The setting is a strange, magical landscape which corresponds geographically to the western coast of Wales. Although the landscape is familiar, its inhabitants are perhaps less so; it is full of white horses that appear out of thin air, monsters, giants, mysterious magical women and superhero-like men.

Like many old stories, none are original compositions. They instead draw on existing material reworked to reflect contemporary concerns. As a result, The Mabinogion should be seen as both an interpretation of a mythological past and a commentary on the medieval present.

Where did it come from?

Exactly how the stories found their way into the written form is unclear but they are drawn from both Celtic mythology and the famous tales of King Arthur and his knights.

Preserved in written form in the White Book of Rhydderch (1300-1325) and the Red Book of Hergest (1375-1425), portions were written as early as the 1050s, but other sections predate this by decades, if not centuries. It’s accepted that the stories were passed down through the generations by word of mouth – bedtime stories if you will.

The stories travelled with the early Welsh bards who wandered Britain. They swapped their tales for board and lodging and were highly prized by the highest and lowest members of society for their fine storytelling skills.

In this pre-modern society, the Oral Tradition – the method of passing stories on before they were ever written down – was the medium of collective memory, and we cannot overstate its importance. The Oral Tradition includes genealogies, origin legends, proverbs and anecdotes. Early Welsh literature contains examples of all of these, and so today, we promote its significance in our culture wherever we can.

The Mabinogion was translated and edited under the direction of Lady Charlotte Guest and published in 1840. She was an enthusiastic supporter of the Welsh language and culture and was instrumental in the revival of the Eisteddfod arts festival.

The Mabinogion as a title is relatively modern, named mistakenly by Lady Charlotte Guest herself! She assumed that the word ‘mabinogion’ was the plural form of ‘mabinogi’, but it appears only once in the manuscripts she translated (and is commonly dismissed as a transcription error).

These stories sound really exciting – tell us more!

The tales, which are outwardly concerned with the lives of various Welsh royal families – figures who represent the gods of an older, pre-Christian mythological order – are themselves much older in origin.

The tales from The Mabinogion fall into three categories. The first four tales belonged to the Four Branches of the Mabinogi. The next four (or five, if including Taliesin) were the Independent Tales, two of which feature King Arthur. The last three tales fall into a category known as the Welsh Romances. Let’s take a closer look…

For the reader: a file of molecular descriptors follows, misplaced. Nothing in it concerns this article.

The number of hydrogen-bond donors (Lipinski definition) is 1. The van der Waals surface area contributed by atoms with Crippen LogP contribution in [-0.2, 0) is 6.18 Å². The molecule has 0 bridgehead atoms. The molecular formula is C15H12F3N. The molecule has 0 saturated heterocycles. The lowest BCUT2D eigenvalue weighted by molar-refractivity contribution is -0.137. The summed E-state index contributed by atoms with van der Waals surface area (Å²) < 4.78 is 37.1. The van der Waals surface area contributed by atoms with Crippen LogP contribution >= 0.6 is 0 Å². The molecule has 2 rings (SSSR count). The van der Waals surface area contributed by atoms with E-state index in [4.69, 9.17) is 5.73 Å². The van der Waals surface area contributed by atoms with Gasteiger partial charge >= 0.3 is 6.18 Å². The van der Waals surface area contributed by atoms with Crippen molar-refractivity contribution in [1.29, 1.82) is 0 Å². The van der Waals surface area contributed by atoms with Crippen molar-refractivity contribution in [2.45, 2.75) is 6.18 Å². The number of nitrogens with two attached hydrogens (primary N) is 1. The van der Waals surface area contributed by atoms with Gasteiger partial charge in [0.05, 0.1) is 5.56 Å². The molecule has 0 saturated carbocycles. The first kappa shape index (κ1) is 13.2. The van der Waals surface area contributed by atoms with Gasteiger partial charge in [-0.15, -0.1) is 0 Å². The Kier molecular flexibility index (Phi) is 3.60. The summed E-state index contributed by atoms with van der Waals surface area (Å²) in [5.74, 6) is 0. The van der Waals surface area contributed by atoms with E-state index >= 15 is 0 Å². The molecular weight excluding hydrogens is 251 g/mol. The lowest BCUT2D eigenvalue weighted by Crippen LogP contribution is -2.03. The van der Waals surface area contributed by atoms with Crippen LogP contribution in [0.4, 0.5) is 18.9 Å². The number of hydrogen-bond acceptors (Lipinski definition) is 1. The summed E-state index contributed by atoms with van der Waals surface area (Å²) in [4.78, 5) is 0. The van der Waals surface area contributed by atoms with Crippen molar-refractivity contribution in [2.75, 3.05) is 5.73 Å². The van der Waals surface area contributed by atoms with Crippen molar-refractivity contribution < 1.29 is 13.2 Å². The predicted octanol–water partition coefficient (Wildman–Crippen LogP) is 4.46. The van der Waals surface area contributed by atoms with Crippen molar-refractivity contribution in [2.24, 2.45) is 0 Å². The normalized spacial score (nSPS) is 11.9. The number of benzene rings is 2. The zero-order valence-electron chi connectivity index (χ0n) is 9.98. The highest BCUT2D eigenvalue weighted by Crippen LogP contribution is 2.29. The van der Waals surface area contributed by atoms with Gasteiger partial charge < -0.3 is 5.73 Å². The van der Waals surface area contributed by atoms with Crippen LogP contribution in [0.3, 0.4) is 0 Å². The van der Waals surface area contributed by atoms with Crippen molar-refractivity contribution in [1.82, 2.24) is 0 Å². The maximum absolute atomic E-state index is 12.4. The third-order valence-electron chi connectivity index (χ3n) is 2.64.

• Four Branches of the Mabinogi

A single hero called Pryderi links all four branches. The first tale recounts his early life and ascent to the throne. In the second he barely warrants a mention, but in the third the focus returns to Pryderi when he’s imprisoned by an enchanter and later released. In the fourth, Pryderi falls in battle. Despite his recurring presence, he only plays a small role in each tale.

  1. 1. Pwyll, Prince of Dyfed describes Pwyll’s wooing of a fairy princess, Rhiannon, and Rhiannon’s loss and recovery of their child Pryderi, whom she is falsely accused of murdering after he is supernaturally abducted on the night of his birth.

2. Branwen, Daughter of Llŷr is about the marriage of Branwen to Matholwch, and treacherous acts which result in a devastating war between Ireland and Britain from which only Branwen, the wounded Brân, and seven other men escape alive back to Wales.

3. Manawydan, Son of Llŷr comprises the further adventures of two of the escapees, Manawydan and Pryderi, who with his wife, Cigfa, and mother, Rhiannon, combat an enchantment placed over Pryderi’s realm.

4. Math, Son of Mathonwy focusses on Math, a prince of northern Wales, his nephew Gwydion, and Gwydion’s nephew Lleu. Among many other events, Gwydion’s magic and duplicity lead to the death of Pryderi.

  • Independent Tales

The Dream of Maxen involves an emperor marrying a maiden he saw in his dream, while Lludd & Llevelys is about Britain suffering three strange plagues. Two other tales involved King Arthur and his companions and were called Culhwch & Olwen and the Dream of Rhonabwy.

  • Welsh Romances

The Welsh romances are similar to the popular French Arthurian romances written by Chrétien de Troyes in the twelfth century. Owain (or The Lady of the Fountain) corresponds to Chrétien’s Yvain, the Knight of the Lion. Geraint & Enid correspond to Chrétien’s Erec & Enide, and Peredur, Son of Efrawg corresponds to Chrétien’s Perceval, from the Story of the Grail.

Why are these stories so important?

Improving levels of literacy during the period The Mabinogion was popular led to the stories being put in print. Not only were these ancient tales were preserved for all time but they also provided a snapshot of life in the Middle Ages. As such, The Mabinogion gives readers a unique glimpse into both our cultural heritage and our medieval past – it’s a literary time-capsule.

The Mabinogion has been widely influential, giving rise to timeless literary figures such as Arthur and Merlin, and providing the basis of much European and world literature – the fantasy fiction genre, so popular today, was practically unknown before its publication.